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US Undersecretary of State Nicholas Burns, the State Department's third-ranking official, reaffirmed the White House's position that Israel had the right to defend itself, and contended on Sunday that an agreement was near on ending the fighting that has ravaged Lebanon.
Burns said the US was committed to securing a cease-fire between Israel and Hizbullah, focusing on a multinational force in the region.
"This is a very sad day. We are working toward that cease-fire," Burns said. "We are close to a political agreement between Israel and Lebanon to end this fighting."
Yet he endorsed Israel's military objectives, saying "This has not been a good two and a half weeks for Hizbullah from a military point of view, and they've got to be worried about continued Israeli offensive operations."
Earlier Sunday, US Secretary of State Condoleezza Rice said she was "deeply saddened by the terrible loss of innocent life" in an attack on a village (Qana) in southern Lebanon, but did not call for an immediate cease-fire in the fighting between Israel and Hizbullah.
"We want a cease-fire as soon as possible," she said.
According to Rice, "We are also pushing for an urgent end to the current hostilities, but the views of the parties on how to achieve this are different."
Lebanese officials said in Beirut that they asked Rice not to come (to a planned meeting) saying Beirut would only consider an immediate and unconditional cease-fire.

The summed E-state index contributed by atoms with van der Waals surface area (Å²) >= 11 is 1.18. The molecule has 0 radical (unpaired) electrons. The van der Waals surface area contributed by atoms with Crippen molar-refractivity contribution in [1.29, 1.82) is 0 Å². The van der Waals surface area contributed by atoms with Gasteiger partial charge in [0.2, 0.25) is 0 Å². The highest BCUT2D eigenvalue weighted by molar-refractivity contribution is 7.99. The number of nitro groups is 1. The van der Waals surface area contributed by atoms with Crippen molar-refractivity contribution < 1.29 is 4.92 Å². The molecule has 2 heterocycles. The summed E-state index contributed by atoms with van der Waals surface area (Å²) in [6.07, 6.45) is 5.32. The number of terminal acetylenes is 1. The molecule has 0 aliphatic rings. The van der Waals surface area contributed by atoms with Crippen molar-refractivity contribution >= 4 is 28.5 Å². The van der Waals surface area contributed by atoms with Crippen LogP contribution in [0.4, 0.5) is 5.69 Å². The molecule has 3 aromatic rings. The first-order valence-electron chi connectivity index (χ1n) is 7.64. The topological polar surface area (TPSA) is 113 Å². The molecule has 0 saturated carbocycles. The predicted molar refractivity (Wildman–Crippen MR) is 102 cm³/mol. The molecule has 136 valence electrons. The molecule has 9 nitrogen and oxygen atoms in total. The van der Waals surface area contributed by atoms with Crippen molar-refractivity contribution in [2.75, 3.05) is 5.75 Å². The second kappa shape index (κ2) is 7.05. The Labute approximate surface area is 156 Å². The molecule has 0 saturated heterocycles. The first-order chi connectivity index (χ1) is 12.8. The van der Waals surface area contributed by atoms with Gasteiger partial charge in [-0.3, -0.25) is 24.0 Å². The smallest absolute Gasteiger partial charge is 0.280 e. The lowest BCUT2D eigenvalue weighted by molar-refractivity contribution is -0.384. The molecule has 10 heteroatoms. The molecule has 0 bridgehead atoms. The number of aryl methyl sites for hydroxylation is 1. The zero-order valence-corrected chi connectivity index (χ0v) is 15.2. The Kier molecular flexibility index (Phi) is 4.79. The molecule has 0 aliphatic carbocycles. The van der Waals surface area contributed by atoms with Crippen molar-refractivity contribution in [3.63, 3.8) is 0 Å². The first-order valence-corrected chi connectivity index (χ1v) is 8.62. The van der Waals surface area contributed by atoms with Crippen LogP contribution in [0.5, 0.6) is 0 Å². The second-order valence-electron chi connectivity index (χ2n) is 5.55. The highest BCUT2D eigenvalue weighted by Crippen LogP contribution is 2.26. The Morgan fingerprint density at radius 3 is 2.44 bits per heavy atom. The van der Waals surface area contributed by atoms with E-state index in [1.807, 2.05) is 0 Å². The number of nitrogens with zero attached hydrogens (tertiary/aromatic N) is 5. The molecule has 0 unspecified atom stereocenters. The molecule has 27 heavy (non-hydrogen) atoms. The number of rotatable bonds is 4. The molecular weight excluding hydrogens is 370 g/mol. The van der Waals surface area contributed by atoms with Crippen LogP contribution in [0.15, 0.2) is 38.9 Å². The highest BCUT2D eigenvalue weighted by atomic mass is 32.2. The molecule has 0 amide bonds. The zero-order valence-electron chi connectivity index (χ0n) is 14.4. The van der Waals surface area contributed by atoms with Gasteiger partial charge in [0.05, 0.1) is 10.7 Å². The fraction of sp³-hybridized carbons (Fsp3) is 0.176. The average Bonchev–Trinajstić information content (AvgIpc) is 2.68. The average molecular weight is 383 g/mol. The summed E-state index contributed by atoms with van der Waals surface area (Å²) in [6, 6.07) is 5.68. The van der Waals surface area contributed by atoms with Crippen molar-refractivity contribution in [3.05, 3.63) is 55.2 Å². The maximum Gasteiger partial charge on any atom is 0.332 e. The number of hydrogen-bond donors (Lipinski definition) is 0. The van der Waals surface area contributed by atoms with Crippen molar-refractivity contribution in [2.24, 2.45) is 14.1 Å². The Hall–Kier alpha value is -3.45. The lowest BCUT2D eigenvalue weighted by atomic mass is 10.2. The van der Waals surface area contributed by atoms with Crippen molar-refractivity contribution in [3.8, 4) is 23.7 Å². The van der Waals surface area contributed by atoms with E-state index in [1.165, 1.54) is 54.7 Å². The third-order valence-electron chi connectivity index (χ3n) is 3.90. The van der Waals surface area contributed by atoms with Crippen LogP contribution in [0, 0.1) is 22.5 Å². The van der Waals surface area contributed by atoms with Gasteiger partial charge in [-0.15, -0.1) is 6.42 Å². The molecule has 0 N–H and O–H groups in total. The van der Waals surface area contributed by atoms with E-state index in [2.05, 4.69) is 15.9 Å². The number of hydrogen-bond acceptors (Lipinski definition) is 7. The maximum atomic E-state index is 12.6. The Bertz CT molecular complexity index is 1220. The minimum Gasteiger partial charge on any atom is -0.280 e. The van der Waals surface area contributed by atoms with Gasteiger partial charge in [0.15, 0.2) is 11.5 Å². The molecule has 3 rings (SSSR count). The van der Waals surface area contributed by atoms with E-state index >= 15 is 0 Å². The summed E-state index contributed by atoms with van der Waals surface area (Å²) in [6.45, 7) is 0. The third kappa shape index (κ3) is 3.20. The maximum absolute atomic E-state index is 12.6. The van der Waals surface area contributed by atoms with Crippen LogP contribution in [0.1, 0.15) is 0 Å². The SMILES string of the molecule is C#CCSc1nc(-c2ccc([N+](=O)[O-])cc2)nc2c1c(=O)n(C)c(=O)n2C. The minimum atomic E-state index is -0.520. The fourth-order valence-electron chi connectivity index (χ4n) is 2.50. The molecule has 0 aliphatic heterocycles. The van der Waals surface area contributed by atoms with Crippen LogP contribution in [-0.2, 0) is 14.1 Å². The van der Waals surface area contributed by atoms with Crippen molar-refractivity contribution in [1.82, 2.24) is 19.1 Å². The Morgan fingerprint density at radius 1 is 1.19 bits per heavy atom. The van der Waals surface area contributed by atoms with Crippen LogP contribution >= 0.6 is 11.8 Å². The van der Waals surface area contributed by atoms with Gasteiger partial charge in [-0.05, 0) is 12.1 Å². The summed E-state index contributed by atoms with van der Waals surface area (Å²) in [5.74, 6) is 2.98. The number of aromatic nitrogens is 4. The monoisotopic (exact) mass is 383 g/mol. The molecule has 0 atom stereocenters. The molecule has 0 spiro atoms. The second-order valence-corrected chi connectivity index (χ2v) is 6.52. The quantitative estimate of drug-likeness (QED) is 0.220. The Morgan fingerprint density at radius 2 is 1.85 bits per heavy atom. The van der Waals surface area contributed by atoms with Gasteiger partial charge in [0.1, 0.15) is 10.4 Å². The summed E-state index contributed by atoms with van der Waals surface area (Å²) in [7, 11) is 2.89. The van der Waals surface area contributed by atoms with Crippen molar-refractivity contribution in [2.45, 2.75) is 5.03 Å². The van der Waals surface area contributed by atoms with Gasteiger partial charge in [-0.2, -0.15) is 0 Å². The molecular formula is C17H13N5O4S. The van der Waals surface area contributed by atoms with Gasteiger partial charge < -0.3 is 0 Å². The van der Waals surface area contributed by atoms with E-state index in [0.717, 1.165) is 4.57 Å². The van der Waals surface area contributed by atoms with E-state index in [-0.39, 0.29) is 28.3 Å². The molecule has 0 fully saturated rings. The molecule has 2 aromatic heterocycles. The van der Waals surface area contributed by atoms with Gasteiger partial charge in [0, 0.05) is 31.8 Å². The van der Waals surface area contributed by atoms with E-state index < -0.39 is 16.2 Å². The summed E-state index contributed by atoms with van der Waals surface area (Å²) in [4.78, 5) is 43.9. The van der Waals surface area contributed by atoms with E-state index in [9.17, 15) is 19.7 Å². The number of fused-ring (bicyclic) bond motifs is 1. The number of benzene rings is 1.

"We all recognize this kind of warfare is extremely difficult," Rice commented on recent IDF attacks on Qana, noting it comes in areas where civilians live. "It unfortunately has awful consequences sometimes."
"In the wake of the tragedy that the people and the government of Lebanon are dealing with today, I have decided to postpone my discussion in Beirut," Rice said. "In any case, my work today is here."
Syria's foreign minister described the United States' refusal to support calls for an immediate cease-fire in the Mideast as "totally unacceptable", according to an interview published Sunday.
Rather than urge a quick truce, Washington has pressed for a settlement that addresses enduring issues between Lebanon and Israel and disables Hizbullah, whose capture of two Israeli soldiers triggered the crisis.
"This position is totally unacceptable," Syrian Foreign Minister Walid Moallem was quoted as telling the weekly Der Spiegel. "At the moment, what is important is the saving of human lives, and not whether Israel or Hizbullah can realize their war aims."
"If (Secretary of State Condoleezza) Rice only wants to give Israel even more time to continue the destruction of Lebanon, then Washington will never be in a position to form a new Middle East as it has announced," he added.
Joining international reactions to the IDF attack, Britain's foreign secretary described the event as a tragedy, and a setback for any peace deal.